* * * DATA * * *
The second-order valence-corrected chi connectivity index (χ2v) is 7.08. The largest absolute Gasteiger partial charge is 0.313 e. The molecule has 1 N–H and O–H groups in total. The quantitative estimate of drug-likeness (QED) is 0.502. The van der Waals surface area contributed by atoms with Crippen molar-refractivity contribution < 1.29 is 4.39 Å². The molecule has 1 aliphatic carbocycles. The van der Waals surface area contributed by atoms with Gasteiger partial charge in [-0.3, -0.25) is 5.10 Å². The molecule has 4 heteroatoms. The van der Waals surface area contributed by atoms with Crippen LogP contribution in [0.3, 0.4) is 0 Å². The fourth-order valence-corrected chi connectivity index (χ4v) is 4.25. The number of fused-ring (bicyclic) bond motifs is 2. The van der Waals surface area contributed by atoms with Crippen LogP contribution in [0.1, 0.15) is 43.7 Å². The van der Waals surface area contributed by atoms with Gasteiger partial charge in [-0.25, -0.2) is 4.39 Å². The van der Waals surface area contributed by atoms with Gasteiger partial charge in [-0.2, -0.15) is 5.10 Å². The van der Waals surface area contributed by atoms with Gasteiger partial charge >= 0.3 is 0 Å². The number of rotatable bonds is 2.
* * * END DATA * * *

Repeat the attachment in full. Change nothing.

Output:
The second-order valence-corrected chi connectivity index (χ2v) is 7.08. The largest absolute Gasteiger partial charge is 0.313 e. The molecule has 1 N–H and O–H groups in total. The quantitative estimate of drug-likeness (QED) is 0.502. The van der Waals surface area contributed by atoms with Crippen molar-refractivity contribution < 1.29 is 4.39 Å². The molecule has 1 aliphatic carbocycles. The van der Waals surface area contributed by atoms with Gasteiger partial charge in [-0.3, -0.25) is 5.10 Å². The molecule has 4 heteroatoms. The van der Waals surface area contributed by atoms with Crippen LogP contribution in [0.3, 0.4) is 0 Å². The fourth-order valence-corrected chi connectivity index (χ4v) is 4.25. The number of fused-ring (bicyclic) bond motifs is 2. The van der Waals surface area contributed by atoms with Crippen LogP contribution in [0.1, 0.15) is 43.7 Å². The van der Waals surface area contributed by atoms with Gasteiger partial charge in [-0.25, -0.2) is 4.39 Å². The van der Waals surface area contributed by atoms with Gasteiger partial charge in [-0.2, -0.15) is 5.10 Å². The van der Waals surface area contributed by atoms with Gasteiger partial charge >= 0.3 is 0 Å². The number of rotatable bonds is 2.